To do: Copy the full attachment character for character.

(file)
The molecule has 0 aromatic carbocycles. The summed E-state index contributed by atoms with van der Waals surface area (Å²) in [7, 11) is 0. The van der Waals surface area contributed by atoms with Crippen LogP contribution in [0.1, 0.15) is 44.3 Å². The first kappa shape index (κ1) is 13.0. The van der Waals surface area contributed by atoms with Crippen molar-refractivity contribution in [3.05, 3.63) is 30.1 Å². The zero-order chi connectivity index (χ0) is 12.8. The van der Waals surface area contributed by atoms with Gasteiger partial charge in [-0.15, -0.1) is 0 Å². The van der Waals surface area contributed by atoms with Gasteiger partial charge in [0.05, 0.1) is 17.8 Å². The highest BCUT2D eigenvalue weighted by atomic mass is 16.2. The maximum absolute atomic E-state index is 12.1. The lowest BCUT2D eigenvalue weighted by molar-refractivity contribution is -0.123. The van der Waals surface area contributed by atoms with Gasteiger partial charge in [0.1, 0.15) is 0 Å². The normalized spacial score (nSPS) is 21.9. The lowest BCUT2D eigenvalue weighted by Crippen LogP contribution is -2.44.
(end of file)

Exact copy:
The molecule has 0 aromatic carbocycles. The summed E-state index contributed by atoms with van der Waals surface area (Å²) in [7, 11) is 0. The van der Waals surface area contributed by atoms with Crippen LogP contribution in [0.1, 0.15) is 44.3 Å². The first kappa shape index (κ1) is 13.0. The van der Waals surface area contributed by atoms with Crippen molar-refractivity contribution in [3.05, 3.63) is 30.1 Å². The zero-order chi connectivity index (χ0) is 12.8. The van der Waals surface area contributed by atoms with Gasteiger partial charge in [-0.15, -0.1) is 0 Å². The van der Waals surface area contributed by atoms with Gasteiger partial charge in [0.05, 0.1) is 17.8 Å². The highest BCUT2D eigenvalue weighted by atomic mass is 16.2. The maximum absolute atomic E-state index is 12.1. The lowest BCUT2D eigenvalue weighted by molar-refractivity contribution is -0.123. The van der Waals surface area contributed by atoms with Gasteiger partial charge in [0.1, 0.15) is 0 Å². The normalized spacial score (nSPS) is 21.9. The lowest BCUT2D eigenvalue weighted by Crippen LogP contribution is -2.44.